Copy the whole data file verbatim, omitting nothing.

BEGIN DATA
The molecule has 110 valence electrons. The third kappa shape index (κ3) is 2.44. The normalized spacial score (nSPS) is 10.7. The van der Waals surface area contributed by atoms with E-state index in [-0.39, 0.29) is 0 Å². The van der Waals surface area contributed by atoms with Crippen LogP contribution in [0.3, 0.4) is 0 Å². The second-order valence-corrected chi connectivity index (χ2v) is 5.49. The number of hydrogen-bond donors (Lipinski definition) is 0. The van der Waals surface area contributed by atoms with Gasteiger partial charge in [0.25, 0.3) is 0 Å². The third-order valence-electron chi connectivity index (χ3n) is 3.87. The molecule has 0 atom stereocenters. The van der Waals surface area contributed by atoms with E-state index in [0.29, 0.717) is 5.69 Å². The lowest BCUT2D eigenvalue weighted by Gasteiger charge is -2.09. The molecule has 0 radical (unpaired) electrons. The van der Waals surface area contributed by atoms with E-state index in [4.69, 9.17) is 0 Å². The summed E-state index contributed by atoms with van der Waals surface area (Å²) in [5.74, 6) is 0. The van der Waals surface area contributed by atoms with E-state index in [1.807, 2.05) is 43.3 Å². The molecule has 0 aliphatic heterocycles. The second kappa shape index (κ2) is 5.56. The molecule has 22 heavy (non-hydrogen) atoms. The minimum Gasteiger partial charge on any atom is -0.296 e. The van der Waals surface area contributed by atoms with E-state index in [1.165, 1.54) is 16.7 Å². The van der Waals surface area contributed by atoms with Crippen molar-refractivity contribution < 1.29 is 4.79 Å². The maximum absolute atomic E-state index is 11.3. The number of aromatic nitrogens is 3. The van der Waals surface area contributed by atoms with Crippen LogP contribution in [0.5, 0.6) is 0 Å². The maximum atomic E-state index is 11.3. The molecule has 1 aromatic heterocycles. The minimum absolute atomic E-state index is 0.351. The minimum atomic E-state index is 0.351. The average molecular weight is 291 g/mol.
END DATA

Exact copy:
The molecule has 110 valence electrons. The third kappa shape index (κ3) is 2.44. The normalized spacial score (nSPS) is 10.7. The van der Waals surface area contributed by atoms with E-state index in [-0.39, 0.29) is 0 Å². The van der Waals surface area contributed by atoms with Crippen LogP contribution in [0.3, 0.4) is 0 Å². The second-order valence-corrected chi connectivity index (χ2v) is 5.49. The number of hydrogen-bond donors (Lipinski definition) is 0. The van der Waals surface area contributed by atoms with Gasteiger partial charge in [0.25, 0.3) is 0 Å². The third-order valence-electron chi connectivity index (χ3n) is 3.87. The molecule has 0 atom stereocenters. The van der Waals surface area contributed by atoms with E-state index in [0.29, 0.717) is 5.69 Å². The lowest BCUT2D eigenvalue weighted by Gasteiger charge is -2.09. The molecule has 0 radical (unpaired) electrons. The van der Waals surface area contributed by atoms with E-state index in [4.69, 9.17) is 0 Å². The summed E-state index contributed by atoms with van der Waals surface area (Å²) in [5.74, 6) is 0. The van der Waals surface area contributed by atoms with E-state index in [1.807, 2.05) is 43.3 Å². The molecule has 0 aliphatic heterocycles. The second kappa shape index (κ2) is 5.56. The molecule has 22 heavy (non-hydrogen) atoms. The minimum Gasteiger partial charge on any atom is -0.296 e. The van der Waals surface area contributed by atoms with E-state index in [1.165, 1.54) is 16.7 Å². The van der Waals surface area contributed by atoms with Crippen molar-refractivity contribution < 1.29 is 4.79 Å². The maximum absolute atomic E-state index is 11.3. The number of aromatic nitrogens is 3. The van der Waals surface area contributed by atoms with Crippen LogP contribution in [0.5, 0.6) is 0 Å². The maximum atomic E-state index is 11.3. The molecule has 1 aromatic heterocycles. The minimum absolute atomic E-state index is 0.351. The minimum atomic E-state index is 0.351. The average molecular weight is 291 g/mol.